In Pavlovich v. Account Discovery Services, 2017 WL 5903354, at *3 (S.D.Cal., 2017), Magistrate Crawford found that an FDCPA Class Action Plaintiff was entitled to net worth discovery despite the fact that class certification had not yet been decided.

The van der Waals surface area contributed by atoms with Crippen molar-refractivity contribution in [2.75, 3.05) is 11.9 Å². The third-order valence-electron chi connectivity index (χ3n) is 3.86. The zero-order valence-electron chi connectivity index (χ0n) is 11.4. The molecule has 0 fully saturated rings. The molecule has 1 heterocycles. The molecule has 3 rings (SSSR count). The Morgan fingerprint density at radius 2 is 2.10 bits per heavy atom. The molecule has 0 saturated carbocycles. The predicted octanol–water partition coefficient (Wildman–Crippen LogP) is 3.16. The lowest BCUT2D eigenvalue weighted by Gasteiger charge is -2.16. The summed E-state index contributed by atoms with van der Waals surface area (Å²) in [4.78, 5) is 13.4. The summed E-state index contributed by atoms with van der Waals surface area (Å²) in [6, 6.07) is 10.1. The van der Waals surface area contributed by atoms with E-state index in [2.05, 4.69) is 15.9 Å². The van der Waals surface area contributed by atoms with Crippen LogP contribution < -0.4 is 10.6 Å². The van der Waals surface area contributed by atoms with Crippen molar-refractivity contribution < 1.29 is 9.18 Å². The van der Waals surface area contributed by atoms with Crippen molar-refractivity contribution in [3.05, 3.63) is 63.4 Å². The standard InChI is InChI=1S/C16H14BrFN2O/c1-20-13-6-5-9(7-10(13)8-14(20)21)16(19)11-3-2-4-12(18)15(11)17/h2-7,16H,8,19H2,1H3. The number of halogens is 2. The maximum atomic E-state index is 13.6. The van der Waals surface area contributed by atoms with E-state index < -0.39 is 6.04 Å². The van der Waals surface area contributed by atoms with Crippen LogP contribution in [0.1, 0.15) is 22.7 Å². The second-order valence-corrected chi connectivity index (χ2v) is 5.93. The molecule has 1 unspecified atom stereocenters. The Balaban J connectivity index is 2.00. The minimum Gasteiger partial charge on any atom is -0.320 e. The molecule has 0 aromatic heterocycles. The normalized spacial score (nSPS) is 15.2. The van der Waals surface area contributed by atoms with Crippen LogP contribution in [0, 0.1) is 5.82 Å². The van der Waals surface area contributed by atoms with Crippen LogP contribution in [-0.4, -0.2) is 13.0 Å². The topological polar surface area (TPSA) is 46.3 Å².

The Court finds that plaintiff is entitled to financial information regarding defendant, DNF’s, financial net worth in 2015, 2016, and at present. The Court disagrees with defendant that the pending Motion to Dismiss stays defendant’s discovery obligations. While a stay of discovery might be appropriate if the “complaint [were] utterly frivolous, or filed merely for settlement value [,] [s]uch does not appear to be the case here.” See Turner Broadcasting Systems, Inc. v. Tracinda Corp., 175 F.3d 554, 555-56 (D. Nev. 1997). Courts have broad discretionary power to control discovery, including the decision to allow or deny discovery. See Little v. City of Seattle, 863 F.2d 681, 685 (9th Cir. 1988). In sum, discovery shall proceed despite defendant’s pending Motion to Dismiss. Defendant cites to a single case, Marshall v. Bonded Adjustment Co., in support of its argument that DNF’s net worth is not relevant for purposes of class certification. The Marshall court entered a protective order “precluding discovery of information regarding [defendant’s] net worth unless and until a class is certified.” Marshall, 2011 WL at *2. Notably, the only two subsequent cases that cite to Marshall disagreed, and found such financial information relevant for purposes of class certification and discoverable before a motion for class certification is granted. See Nall v. Allied Interstate, LLC, 2015 WL 6529233 (S.D. Ind. Oct. 27, 2015); Green v. Monarch Recovery Management, Inc., 997 F.Supp.2d 932, 935 (S.D. Ind. 2014) (“While this court is mindful of the ruling in Marshall denying discovery of net worth, this case appears to be an anomaly on the issue of relevancy of net worth.”). The Green court further noted that where a protective order is already in place to protect “any truly sensitive information”, a plaintiff is entitled to discovery regarding a defendant’s net worth. Green, at 995. Moreover, courts in this District have held, upon a similar review of existing caselaw, that “[i]t is clear that net worth is a relevant area of inquiry in FDCPA class actions even before a class is certified.” Hill v. Asset Acceptance, LLC, 2014 WL 3014945, at *13 (S.D. Cal. July 3, 2014). This Court agrees that DNF’s financial net worth is within the scope of discovery for purposes of class certification. DNF is thus required to answer discovery on this issue.